Hamilton’s contribution to HERE focuses on the objects we make and the meaning we assign them. For Hamilton, our “here” is best reflected and understood in our need to create. Her sprawling installation when an object reaches for your hand presents scans of a wide variety of material objects. Some are from the personal collections of friends, while others are culled from rarely seen collections at Ohio State. Hamilton invites viewers to actively participate in the exhibition by taking these image sheets with them. These can either be mailed to others or kept for oneself. With this participatory element Hamilton not only establishes a reciprocal relationship with the audience, she also completes a conceptual circle by taking a three-dimensional object, rendering it in two-dimensions, and then inviting the viewer, through the act of taking, to turn it back to a three-dimensional object to be kept and carried.
The scans themselves are exquisite. They are by turns intimate, provocative, whimsical, heart-breaking and joyous. They reflect our world, but also suggest its ephemeral nature. These images, in their gauzy, spectral way, make it impossible to establish the status of the object depicted. Is it coming into view, or receding from it? Will I be able to hold this thing or is it going to disappear? Is it here or gone?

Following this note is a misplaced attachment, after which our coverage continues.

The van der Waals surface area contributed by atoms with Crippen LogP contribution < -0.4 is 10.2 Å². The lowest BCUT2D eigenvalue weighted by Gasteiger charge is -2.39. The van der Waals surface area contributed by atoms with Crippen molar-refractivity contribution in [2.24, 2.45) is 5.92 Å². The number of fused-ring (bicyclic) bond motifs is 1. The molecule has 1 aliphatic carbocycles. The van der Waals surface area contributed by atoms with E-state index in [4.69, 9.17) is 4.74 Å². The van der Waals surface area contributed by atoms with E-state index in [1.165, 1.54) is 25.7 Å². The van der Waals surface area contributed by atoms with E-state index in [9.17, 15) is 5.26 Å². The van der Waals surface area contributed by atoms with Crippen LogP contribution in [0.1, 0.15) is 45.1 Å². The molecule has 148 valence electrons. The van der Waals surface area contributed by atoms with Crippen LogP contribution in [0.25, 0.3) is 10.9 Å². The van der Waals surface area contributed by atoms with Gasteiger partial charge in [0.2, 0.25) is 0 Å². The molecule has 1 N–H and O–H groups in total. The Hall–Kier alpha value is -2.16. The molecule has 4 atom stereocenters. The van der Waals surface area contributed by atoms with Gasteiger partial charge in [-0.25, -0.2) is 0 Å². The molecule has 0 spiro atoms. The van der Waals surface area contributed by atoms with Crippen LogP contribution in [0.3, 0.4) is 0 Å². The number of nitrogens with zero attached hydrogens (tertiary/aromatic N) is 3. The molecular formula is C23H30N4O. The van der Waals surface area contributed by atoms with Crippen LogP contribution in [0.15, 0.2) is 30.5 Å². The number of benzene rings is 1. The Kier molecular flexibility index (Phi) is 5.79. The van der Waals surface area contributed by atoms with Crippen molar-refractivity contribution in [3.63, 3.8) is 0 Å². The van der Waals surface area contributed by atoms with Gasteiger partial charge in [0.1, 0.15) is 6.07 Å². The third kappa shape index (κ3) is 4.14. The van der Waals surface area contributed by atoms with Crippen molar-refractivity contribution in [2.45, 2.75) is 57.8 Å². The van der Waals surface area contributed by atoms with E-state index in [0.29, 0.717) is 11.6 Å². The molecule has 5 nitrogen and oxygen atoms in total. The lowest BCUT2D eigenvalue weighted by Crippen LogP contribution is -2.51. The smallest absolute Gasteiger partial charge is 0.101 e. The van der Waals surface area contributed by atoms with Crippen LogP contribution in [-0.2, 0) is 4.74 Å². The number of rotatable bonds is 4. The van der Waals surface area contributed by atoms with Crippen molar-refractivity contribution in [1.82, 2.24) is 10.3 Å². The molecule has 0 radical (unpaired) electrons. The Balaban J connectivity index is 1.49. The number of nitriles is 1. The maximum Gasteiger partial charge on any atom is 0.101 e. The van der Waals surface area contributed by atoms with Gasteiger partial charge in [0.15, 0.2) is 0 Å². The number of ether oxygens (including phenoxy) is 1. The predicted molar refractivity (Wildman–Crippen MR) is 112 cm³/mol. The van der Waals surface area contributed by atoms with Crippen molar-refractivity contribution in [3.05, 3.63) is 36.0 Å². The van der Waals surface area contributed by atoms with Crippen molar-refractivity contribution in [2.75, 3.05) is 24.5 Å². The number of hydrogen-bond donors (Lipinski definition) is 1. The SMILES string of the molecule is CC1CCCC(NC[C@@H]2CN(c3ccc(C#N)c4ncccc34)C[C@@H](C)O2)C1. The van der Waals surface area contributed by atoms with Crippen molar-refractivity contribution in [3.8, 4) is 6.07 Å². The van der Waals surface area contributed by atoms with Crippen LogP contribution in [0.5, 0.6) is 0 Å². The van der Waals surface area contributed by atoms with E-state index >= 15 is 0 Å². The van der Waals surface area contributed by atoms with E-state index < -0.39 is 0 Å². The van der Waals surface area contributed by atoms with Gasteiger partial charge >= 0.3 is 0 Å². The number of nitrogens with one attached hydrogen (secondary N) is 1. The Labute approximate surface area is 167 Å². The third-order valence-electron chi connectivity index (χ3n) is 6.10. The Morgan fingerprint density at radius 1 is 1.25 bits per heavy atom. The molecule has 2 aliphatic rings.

And that’s the question that ties this exhibition together. Can we know “here”? Can we define it? Lin can map it. Holzer can articulate it. Hamilton can invite us to act in it. But will “here” hold still long enough for us to understand it? Is “here” a thing we carry with us, from time to time and place to place, or is “here” the place we stand while time and events rush past?
An answer (if there is one) is suggested in the Wexner Center’s efforts to push HERE beyond the confines of the gallery space itself. Holtzer’s works appear on kiosks in the Short North. They were also on temporary display (to no small amount of confusion and consternation) on the scrolling news ticker at Broad and High. Additional images from Hamilton’s when an object reaches for your hand are on view at The Ohio State University’s Thompson Library as well as on large-scale outdoor banners at Mershon Auditorium and 82 N. High St. Lin’s Groundswell remains on permanent display as an installation outside the Wexner Center. Put another way, if you want to see HERE, well, you’ll need to go there, too.
Metaphysical questions aside, we can be grateful for 30 years of the Wexner Center for the Arts and the exhibition that celebrates those years. HERE: Ann Hamilton, Jenny Holzer, Maya Lin provides a unique perspective on where we we are now, and by extension, where we might go.
HERE: Ann Hamilton, Jenny Holzer, Maya Lin is on view at the Wexner Center for the Arts, 1871 N. High St., through December 29, 2019. For more information visit wexarts.org.
All photos by Jeff Regensburger